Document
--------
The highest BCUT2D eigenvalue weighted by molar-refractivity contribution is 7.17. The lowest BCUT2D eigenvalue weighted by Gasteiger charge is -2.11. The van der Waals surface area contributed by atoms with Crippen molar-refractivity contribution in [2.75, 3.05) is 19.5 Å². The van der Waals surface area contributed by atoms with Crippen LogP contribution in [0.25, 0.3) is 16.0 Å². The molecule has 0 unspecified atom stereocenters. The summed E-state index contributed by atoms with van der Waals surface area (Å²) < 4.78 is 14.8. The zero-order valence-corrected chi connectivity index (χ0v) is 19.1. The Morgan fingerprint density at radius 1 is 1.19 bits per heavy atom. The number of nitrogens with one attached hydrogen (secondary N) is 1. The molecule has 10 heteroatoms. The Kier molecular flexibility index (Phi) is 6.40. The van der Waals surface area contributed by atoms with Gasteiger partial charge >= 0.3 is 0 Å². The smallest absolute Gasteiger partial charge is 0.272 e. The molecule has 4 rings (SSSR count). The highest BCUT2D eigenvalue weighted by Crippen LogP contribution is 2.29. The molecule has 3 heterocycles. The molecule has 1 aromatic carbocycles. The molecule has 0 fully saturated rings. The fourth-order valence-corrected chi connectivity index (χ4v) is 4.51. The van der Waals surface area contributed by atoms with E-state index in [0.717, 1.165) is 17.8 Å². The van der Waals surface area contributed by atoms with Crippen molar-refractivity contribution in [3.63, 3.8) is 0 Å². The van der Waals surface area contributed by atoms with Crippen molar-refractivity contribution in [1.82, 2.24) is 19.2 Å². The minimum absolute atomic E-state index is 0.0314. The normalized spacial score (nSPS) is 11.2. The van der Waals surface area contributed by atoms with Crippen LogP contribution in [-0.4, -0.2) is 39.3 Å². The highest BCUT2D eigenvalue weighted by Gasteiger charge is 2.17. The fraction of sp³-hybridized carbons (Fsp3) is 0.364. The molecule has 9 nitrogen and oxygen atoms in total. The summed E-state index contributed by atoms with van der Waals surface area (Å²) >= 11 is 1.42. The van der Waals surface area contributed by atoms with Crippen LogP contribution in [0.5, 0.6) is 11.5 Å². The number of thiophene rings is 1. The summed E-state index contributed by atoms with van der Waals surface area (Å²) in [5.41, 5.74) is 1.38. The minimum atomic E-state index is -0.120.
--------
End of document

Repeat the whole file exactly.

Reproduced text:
The highest BCUT2D eigenvalue weighted by molar-refractivity contribution is 7.17. The lowest BCUT2D eigenvalue weighted by Gasteiger charge is -2.11. The van der Waals surface area contributed by atoms with Crippen molar-refractivity contribution in [2.75, 3.05) is 19.5 Å². The van der Waals surface area contributed by atoms with Crippen LogP contribution in [0.25, 0.3) is 16.0 Å². The molecule has 0 unspecified atom stereocenters. The summed E-state index contributed by atoms with van der Waals surface area (Å²) < 4.78 is 14.8. The zero-order valence-corrected chi connectivity index (χ0v) is 19.1. The Morgan fingerprint density at radius 1 is 1.19 bits per heavy atom. The number of nitrogens with one attached hydrogen (secondary N) is 1. The molecule has 10 heteroatoms. The Kier molecular flexibility index (Phi) is 6.40. The van der Waals surface area contributed by atoms with Gasteiger partial charge >= 0.3 is 0 Å². The smallest absolute Gasteiger partial charge is 0.272 e. The molecule has 4 rings (SSSR count). The highest BCUT2D eigenvalue weighted by Crippen LogP contribution is 2.29. The molecule has 3 heterocycles. The molecule has 1 aromatic carbocycles. The molecule has 0 fully saturated rings. The fourth-order valence-corrected chi connectivity index (χ4v) is 4.51. The van der Waals surface area contributed by atoms with E-state index in [0.717, 1.165) is 17.8 Å². The van der Waals surface area contributed by atoms with Crippen molar-refractivity contribution in [3.63, 3.8) is 0 Å². The van der Waals surface area contributed by atoms with Crippen molar-refractivity contribution in [1.82, 2.24) is 19.2 Å². The minimum absolute atomic E-state index is 0.0314. The normalized spacial score (nSPS) is 11.2. The van der Waals surface area contributed by atoms with Crippen LogP contribution in [-0.4, -0.2) is 39.3 Å². The highest BCUT2D eigenvalue weighted by Gasteiger charge is 2.17. The fraction of sp³-hybridized carbons (Fsp3) is 0.364. The molecule has 9 nitrogen and oxygen atoms in total. The summed E-state index contributed by atoms with van der Waals surface area (Å²) >= 11 is 1.42. The van der Waals surface area contributed by atoms with Crippen LogP contribution in [0.5, 0.6) is 11.5 Å². The number of thiophene rings is 1. The summed E-state index contributed by atoms with van der Waals surface area (Å²) in [5.41, 5.74) is 1.38. The minimum atomic E-state index is -0.120.